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Qatar’s Asian Cup 2019 winners – a victory for plucky underdogs, or for naturalisation?

Qatar’s Asian Cup 2019 winners – a victory for plucky underdogs, or for naturalisation?

The 2019 Asian Cup certainly caught the attention of a European football public that loves an underdog story. We saw relatively early exits from established big guns such as Australia and South Korea, unexpected progress from nations as diverse as Vietnam and Kyrgyzstan and, of course, a new name on the trophy in the form of Qatar.

The Maroons’ success, after a 3-1 final victory against the more illustrious Japan, was a massive surprise – especially given that they had not won a single Asian Cup match on foreign soil since 1984 (and were comfortably beaten by Scotland in a friendly just a few years ago). Young Qatar forward Almoez Ali was the breakout star of the tournament, bagging 9 goals (including one in the final). 

Beneath this fairy-tale story, however, an intriguing sub-plot was brewing. Host nation the United Arab Emirates, two hours after having been trounced 4-0 by their neighbours and geo-political rivals in an ill-tempered semi final, promptly lodged a formal protest to the Asian Football Confederation regarding the eligibility of two Qatar players.

UAE’s position was that neither Ali (who was born in Sudan) nor his team mate Bassam Al Rawi (born in Iraq) had lived in Qatar continuously for a period of five years since the age of 18, and therefore neither met the eligibility criteria to switch international allegiance to Qatar under Article 7(d) of the FIFA Statutes’ Governing Regulations.

Both Ali and Al Rawi claim their mothers were born in Qatar – if true, this would make them eligible under Article 7(b) of the Governing Regulations (the “parent” rule), with no requirement to satisfy the 7(d) residency criteria. However, UAE claimed they had documents proving Al Rawi’s mother was born in Baghdad, and would submit these to the AFC.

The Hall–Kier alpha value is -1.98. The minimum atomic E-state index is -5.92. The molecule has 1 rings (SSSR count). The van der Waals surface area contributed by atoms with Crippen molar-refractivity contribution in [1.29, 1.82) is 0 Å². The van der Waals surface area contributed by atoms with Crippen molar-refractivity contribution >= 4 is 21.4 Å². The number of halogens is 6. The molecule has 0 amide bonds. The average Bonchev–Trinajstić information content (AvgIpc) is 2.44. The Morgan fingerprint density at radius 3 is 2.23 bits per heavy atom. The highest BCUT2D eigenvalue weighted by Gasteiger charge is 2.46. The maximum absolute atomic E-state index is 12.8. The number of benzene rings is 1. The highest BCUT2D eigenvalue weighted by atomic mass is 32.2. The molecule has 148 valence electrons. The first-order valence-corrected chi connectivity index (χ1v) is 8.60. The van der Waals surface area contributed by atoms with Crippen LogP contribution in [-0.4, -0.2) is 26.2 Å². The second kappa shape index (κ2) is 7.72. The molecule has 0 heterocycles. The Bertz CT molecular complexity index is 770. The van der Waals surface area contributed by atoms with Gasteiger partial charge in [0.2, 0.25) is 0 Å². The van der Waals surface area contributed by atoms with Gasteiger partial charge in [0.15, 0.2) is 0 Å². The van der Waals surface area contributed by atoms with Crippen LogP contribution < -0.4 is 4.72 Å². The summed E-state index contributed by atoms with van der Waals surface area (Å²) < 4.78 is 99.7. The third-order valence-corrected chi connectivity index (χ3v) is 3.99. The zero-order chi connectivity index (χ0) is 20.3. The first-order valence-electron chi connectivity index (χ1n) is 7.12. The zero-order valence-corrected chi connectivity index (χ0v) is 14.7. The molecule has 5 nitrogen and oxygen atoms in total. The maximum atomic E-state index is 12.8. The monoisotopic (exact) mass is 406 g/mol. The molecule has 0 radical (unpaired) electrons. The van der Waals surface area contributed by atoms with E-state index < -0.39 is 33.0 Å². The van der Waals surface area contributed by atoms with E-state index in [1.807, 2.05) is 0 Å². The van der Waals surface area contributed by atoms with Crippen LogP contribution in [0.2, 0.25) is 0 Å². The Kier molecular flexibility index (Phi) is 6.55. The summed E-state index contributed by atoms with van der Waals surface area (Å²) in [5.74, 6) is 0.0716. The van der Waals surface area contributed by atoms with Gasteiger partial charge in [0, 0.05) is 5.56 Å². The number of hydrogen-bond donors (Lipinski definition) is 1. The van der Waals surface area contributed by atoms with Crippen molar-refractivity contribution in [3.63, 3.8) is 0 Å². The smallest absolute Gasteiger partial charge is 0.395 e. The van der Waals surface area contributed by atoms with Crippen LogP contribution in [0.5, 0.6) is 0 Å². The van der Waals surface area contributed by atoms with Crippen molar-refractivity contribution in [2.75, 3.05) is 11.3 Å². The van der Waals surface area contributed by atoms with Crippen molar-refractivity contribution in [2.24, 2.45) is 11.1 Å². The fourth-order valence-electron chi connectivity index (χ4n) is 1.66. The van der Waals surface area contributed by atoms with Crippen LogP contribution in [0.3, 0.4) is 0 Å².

In a dramatic denouement to the affair, the AFC dismissed UAE’s protest on the day of the final, just a few hours prior to the match against Japan where Ali cemented his place in Qatari football folklore.

So, was this reaction nothing more than sour grapes from the UAE? Qatar’s national team has long had a reputation for attempting to “naturalise” its way to respectability, with Latin American players being given fast track Qatari citizenship to bolster the fortunes of the team. However, this practice has been somewhat curtailed in the more recent past, with the majority of players in the current squad having been born in Qatar.

No reasoning has been given for the decision, with the news announced by way of a single sentence press release, and it is unlikely that any further information will be provided to the wider public – AFC’s Disciplinary and Ethics Committee publishes only minimal information regarding its decisions.  It is therefore not possible to know whether the Qatari players satisfied the residency criteria, the parent criteria, or both.

Whilst confidentiality is a common theme in sports judicial processes, it can promote a feeling of dissatisfaction and secrecy amongst ordinary fans – particularly here, where the combination of regional intrigue and Qatar’s history of questionable nationalisation practices aggravated an already high stakes situation.

Some sporting judicial bodies publish reasons on a discretionary basis for those decisions where there is an element of public interest in doing so, and if the AFC followed that approach perhaps it would give the public greater confidence that due process had been followed - not least those home UAE supporters who had to watch their rivals lift the trophy in their back yard!

By Roddy Cairns

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